Casey Comes to Town

September 18, 1994|By SARA ENGRAM

Enter the new headquarters of the Annie E. Casey Foundation on the east edge of Mt. Vernon Square and bask in the light-filled atrium of Baltimore's new philanthropic citizen. The foundation's transformation of an ugly-duckling office building into an attractive neighbor for one of the nation's loveliest public spaces suggests that the foundation will be not just a good neighbor, but also an exemplary role model.

Done well, philanthropy can turn relatively small sums of money into a big tool for improving the lives of many people. Done poorly, it fails to justify congressional intent in shielding personal fortunes from the public treasury. The Annie E. Casey Foundation does its job well.

The foundation was established in 1948 by the children of Annie E. Casey, but for many years its activities were limited. Then, in the late 1980s, it broke from the ranks of small, family foundations when it received a considerable fortune from the estate of Jim Casey, Annie's son and a founder of the United Parcel Service. With just over $1 billion in assets, the foundation now ranks among the country's largest.

By contrast, Baltimore's next largest foundation, the Harry and Jeanette Weinberg Foundation, has assets of more than $700 million. And the Abell Foundation, probably the most visible of Baltimore's philanthropic foundations, has about $150 million in assets.

The Casey Foundation has distinguished itself by establishing a vision and sticking to it. The plan is simple -- doing the most good for as many disadvantaged children as possible. But even with a billion dollars to support some $67 million in grants this year, making that money work effectively is not as easy as it sounds.

Douglas W. Nelson, the foundation's executive director, recalls the thinking behind the strategy that guides the foundation's grant making.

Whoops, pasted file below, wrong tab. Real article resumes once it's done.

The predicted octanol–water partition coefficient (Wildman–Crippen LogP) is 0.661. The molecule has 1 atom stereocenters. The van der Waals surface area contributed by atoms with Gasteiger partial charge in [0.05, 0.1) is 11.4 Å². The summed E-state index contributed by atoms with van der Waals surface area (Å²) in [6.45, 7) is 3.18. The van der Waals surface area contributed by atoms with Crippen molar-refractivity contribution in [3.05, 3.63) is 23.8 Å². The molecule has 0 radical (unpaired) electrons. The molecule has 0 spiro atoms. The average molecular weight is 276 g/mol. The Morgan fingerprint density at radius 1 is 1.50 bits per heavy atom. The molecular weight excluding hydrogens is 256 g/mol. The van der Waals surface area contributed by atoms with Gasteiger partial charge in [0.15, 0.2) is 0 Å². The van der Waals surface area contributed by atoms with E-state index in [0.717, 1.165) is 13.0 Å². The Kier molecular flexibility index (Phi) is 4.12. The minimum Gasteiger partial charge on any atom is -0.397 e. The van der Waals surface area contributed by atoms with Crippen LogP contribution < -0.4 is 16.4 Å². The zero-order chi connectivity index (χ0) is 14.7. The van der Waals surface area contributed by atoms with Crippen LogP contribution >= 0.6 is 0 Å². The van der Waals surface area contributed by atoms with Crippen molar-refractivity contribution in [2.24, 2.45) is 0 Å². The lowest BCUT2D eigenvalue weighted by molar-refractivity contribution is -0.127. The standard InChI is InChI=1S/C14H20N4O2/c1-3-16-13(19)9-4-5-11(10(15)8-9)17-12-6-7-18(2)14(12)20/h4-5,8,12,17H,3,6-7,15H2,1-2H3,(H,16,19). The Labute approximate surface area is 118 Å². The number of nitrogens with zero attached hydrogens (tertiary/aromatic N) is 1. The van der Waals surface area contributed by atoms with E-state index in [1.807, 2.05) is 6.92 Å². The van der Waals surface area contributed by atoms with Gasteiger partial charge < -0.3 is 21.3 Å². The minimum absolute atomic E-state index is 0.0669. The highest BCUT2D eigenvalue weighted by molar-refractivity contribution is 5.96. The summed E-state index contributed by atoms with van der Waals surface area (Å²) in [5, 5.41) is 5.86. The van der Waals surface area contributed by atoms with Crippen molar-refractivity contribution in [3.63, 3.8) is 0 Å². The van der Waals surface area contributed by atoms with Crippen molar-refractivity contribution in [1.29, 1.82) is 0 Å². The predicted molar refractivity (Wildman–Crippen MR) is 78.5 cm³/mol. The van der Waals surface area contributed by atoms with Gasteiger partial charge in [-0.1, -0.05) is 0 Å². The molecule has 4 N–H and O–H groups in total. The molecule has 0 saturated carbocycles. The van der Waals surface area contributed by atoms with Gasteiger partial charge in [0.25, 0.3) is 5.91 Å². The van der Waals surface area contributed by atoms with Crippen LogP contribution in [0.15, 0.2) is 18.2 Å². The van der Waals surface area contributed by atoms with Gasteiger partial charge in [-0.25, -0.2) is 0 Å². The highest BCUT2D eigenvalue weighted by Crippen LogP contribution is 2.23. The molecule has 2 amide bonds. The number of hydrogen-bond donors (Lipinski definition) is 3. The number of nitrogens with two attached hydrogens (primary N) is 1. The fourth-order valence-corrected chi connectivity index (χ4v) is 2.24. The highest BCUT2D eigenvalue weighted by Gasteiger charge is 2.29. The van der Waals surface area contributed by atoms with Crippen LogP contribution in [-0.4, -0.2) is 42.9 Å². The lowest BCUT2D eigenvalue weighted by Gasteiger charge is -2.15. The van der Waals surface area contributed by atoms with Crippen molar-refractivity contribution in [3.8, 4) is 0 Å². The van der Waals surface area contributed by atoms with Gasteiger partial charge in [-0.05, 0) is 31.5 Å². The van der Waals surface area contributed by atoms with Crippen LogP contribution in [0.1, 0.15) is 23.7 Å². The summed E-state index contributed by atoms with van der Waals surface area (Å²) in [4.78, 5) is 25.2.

Looking at the vast needs of so many disadvantaged children in America, it was clear that a billion dollars was nowhere near enough to solve these problems. The foundation could use all its funds, spending itself out of existence, and provide only enough money to run New York City's schools for a little more than three months, or the child-welfare system in Illinois for not much longer.

That reality check provided an insight that has served the foundation well: Its job would be not to run things better, but to provide the resources, information and theoretical underpinning for making the billions of dollars already being spent on children and families more effective and efficient. And, in keeping with Jim Casey's own legacy, the foundation would stress accountability for programs that seek to make life better for children.

Hence, the Casey Foundation's imprint on some of the more imaginative and useful projects related to children. The best-known is Kids Count, which is both a national and state-by-state effort to track the educational, economic, social and physical well-being of children in the United States.

Want to know how many children in Maryland die before the age of 15? Or whether more high school graduates are meeting the minimal requirements for entry into the University of Maryland System? Check Maryland's Kids Count Factbook.

Want to know whether births to unmarried teen-age mothers are increasing around the country? Or what the trends are in violent-crime arrest rates for juveniles? Check the national Kids Count Data Book.

By collecting a wide range of data in one place, year after year, these books will enable policy makers to base decisions on facts, not theories. For instance, if states find that despite spending huge sums of money on juvenile justice programs, juvenile crime rates keep going up, perhaps they will then stop and examine why their approach isn't working. The same process should happen in every effort to improve children's lives.

Facts are essential tools in holding people and programs accountable. And without accountability, there is no guarantee that the billions of dollars spent each year on health, education, family support and the like will ever make a positive difference. One part of Casey's genius is in recognizing what simple yet powerful tools the facts can be.

Baltimore is a fitting home for the Casey Foundation. For one thing, the city and state already benefit from a number of the foundation's initiatives, such as the state's ambitious effort to reform its services to families and children, largely by instituting changes that increase efficiency and accountability.

There's another reason as well: As Doug Nelson puts it, ''Baltimore represents to me the combination of problems and resources that make change both necessary and possible.''

Sara Engram is editorial-page director of The Evening Sun. Her column appears here each week.

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